Overzealousness on the part of several schools in the country in connection with their Palestine Solidarity Week programme may have exposed an area of concern in the Malaysian civil service and the country’s education system.
In matters of religion, it seems there is a tendency towards the fanatical, often at the expense of common sense.
It is frightening to think that some of the perpetrators are educators tasked with shaping the minds of our nation’s future leaders.
Perhaps the excitement of the build-up was all too much for some that they chose to launch their programmes well in advance of dates set by the education ministry.
The solidarity week was meant to run from Oct 29 to Nov 3. Overeager organisers beat the gun after a video clip of one such event went viral 10 days before the campaign was scheduled to start.
Retired schoolteachers joked that the school principal and his charges had never shown as much zeal on academic matters.
This raises the question of who is actually in charge. Are government ministers in control or is there a deep state in the civil service operating on its own terms?
In fact, some would suggest it is consistent with recent trends which have seen civil servants openly supporting the opposition.
Government servants would not have voted for the opposition with that much fervour during the six decades when Barisan Nasional was in power.
Likewise, schools would never have carried out such programmes without first receiving an official directive.
Some will claim the change to be a positive sign, but to many others it suggests a civil service working with the opposition to undermine the government of the day.
If true, that would spell trouble.
Viral video clips showing teachers and students brandishing toy firearms have drawn the ire of right-thinking Malaysians, but with the education ministry initially silent, questionable programmes were run, risking the communication of misinformation to impressionable young minds.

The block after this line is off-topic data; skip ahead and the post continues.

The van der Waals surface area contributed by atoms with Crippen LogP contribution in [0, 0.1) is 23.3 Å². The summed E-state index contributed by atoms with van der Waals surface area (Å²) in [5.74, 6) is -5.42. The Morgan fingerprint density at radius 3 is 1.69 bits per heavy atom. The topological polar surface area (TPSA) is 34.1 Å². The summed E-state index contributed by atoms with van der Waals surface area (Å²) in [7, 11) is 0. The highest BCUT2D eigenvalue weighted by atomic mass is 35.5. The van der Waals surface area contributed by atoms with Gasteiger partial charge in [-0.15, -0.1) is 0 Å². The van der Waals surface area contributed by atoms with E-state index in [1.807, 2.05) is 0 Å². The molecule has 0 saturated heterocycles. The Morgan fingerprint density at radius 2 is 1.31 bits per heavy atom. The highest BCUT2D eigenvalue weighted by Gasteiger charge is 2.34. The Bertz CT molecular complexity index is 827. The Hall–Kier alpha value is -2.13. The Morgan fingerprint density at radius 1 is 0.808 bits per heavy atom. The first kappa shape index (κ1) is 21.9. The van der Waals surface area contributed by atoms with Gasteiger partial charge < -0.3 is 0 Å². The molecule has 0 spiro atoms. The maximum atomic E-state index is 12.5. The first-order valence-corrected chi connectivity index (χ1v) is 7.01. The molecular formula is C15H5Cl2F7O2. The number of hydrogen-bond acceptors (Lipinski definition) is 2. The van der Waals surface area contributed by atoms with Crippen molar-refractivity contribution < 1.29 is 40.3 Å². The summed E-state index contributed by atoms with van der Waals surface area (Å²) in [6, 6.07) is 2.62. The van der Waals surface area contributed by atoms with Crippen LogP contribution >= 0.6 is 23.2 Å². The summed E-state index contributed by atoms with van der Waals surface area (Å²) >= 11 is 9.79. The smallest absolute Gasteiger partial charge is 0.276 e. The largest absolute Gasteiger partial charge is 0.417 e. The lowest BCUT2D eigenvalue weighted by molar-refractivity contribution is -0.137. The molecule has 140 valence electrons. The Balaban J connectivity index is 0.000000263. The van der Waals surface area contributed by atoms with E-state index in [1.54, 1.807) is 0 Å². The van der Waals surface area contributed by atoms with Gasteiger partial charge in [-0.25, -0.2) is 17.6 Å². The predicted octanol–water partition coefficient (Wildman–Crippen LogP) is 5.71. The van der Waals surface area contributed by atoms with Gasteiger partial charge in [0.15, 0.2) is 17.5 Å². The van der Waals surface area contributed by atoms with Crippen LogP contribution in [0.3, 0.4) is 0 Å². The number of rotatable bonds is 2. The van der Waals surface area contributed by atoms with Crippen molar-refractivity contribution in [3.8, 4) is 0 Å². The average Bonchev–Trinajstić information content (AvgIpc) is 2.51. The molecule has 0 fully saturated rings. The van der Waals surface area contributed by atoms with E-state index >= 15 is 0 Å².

Following a Cabinet meeting last week, Prime Minister Anwar Ibrahim announced the government’s support of the education ministry’s solidarity week initiative but stressed the need to bring it under control.
The ministry itself then took certain schools to task for running programmes with extremist and radical elements. It also said the use of replica weapons, icons and symbols in a provocative and confrontational manner was strictly prohibited.
But will any action be taken against those responsible for violating guidelines in a misplaced show of religious fervour? Or will there be soft-pedalling on actions that have marred the image of our teachers, schools and the education system simply to appease the conservative vote bank, for fear of a backlash if action is taken?
Unusually slow response by DAP
DAP, a senior partner in the unity government, took more than a week to say its piece, a far cry from how swiftly the party used to act when in the opposition.
The party said it was disappointed with the display of elements of violence, including the use of the replica weapons, and called for action to be taken.
Unusually, the statement came only after the Cabinet discussed the matter.
Isn’t the DAP part of the government? Isn’t one of its MPs the deputy education minister? Is the party bending backwards so much in its bid to remain in power that it fears using its position to insist that Anwar put a stop to this dangerous trend?
The party may say it would not want to touch on religious issues affecting Muslims in the country but surely it realises that the actions of some schools have broken the bounds of decency and sensibility and pose a threat to all Malaysians, irrespective of ethnicity. National unity is bound to suffer.
Even a group of elected representatives from PKR got together and issued a statement asking the government, which the party leads, to review its decision to hold the solidarity week programme.
The irony is that the prime minister and education minister are both from that party.
Pushback in the east
Schools in Sabah and Sarawak have now been told by their state governments that the solidarity week programme is not compulsory, while the head of mission schools has announced that they will skip the directive. The coalitions leading these two states also form part of the unity government.
In a separate episode, Sarawak openly rebuffed a warning from Anwar last week that any communication with government departments written other than in the Malay language will not be entertained.
In an immediate response, state secretary Abu Bakar Marzuki said the directive does not apply to Sarawak, where state laws allow the use of English for official purposes, in the legislature and in the courts.
All these incidents, worryingly, show a public disconnect between various parties in the unity government and the government itself.
Recently, government leaders appear to have ramped up efforts to use race, religion and language issues in an apparent bid to win the hearts and minds of Malay voters.
Many are convinced that the Anwar-led unity government is trying to outdo PAS with its own Islamist agenda.
The problems arising from the Palestinian Solidarity Week campaign in schools show the dangers of taking that battle too far.
The views expressed are those of the writer and do not necessarily reflect those of FMT.